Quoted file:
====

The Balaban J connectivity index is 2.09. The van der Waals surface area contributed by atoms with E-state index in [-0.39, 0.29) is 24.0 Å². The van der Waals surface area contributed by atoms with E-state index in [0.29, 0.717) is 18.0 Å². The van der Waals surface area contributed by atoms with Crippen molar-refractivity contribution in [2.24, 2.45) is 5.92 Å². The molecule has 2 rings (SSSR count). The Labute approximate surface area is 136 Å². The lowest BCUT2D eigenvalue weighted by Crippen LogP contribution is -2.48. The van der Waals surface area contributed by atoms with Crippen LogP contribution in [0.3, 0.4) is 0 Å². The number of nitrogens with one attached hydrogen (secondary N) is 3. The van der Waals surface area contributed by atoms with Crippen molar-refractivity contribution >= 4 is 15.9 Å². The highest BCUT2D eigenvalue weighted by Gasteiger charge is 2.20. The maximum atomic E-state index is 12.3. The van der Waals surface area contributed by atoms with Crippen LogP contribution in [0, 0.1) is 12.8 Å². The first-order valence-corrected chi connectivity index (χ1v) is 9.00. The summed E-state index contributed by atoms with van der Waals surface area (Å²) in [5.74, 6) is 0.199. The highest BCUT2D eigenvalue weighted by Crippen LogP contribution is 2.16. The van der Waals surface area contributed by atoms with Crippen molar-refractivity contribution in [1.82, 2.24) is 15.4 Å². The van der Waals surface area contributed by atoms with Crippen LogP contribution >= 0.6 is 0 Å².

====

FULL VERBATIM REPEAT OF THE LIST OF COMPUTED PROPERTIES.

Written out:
The Balaban J connectivity index is 2.09. The van der Waals surface area contributed by atoms with E-state index in [-0.39, 0.29) is 24.0 Å². The van der Waals surface area contributed by atoms with E-state index in [0.29, 0.717) is 18.0 Å². The van der Waals surface area contributed by atoms with Crippen molar-refractivity contribution in [2.24, 2.45) is 5.92 Å². The molecule has 2 rings (SSSR count). The Labute approximate surface area is 136 Å². The lowest BCUT2D eigenvalue weighted by Crippen LogP contribution is -2.48. The van der Waals surface area contributed by atoms with Crippen LogP contribution in [0.3, 0.4) is 0 Å². The number of nitrogens with one attached hydrogen (secondary N) is 3. The van der Waals surface area contributed by atoms with Crippen molar-refractivity contribution >= 4 is 15.9 Å². The highest BCUT2D eigenvalue weighted by Gasteiger charge is 2.20. The maximum atomic E-state index is 12.3. The van der Waals surface area contributed by atoms with Crippen LogP contribution in [0, 0.1) is 12.8 Å². The first-order valence-corrected chi connectivity index (χ1v) is 9.00. The summed E-state index contributed by atoms with van der Waals surface area (Å²) in [5.74, 6) is 0.199. The highest BCUT2D eigenvalue weighted by Crippen LogP contribution is 2.16. The van der Waals surface area contributed by atoms with Crippen molar-refractivity contribution in [1.82, 2.24) is 15.4 Å². The van der Waals surface area contributed by atoms with Crippen LogP contribution >= 0.6 is 0 Å².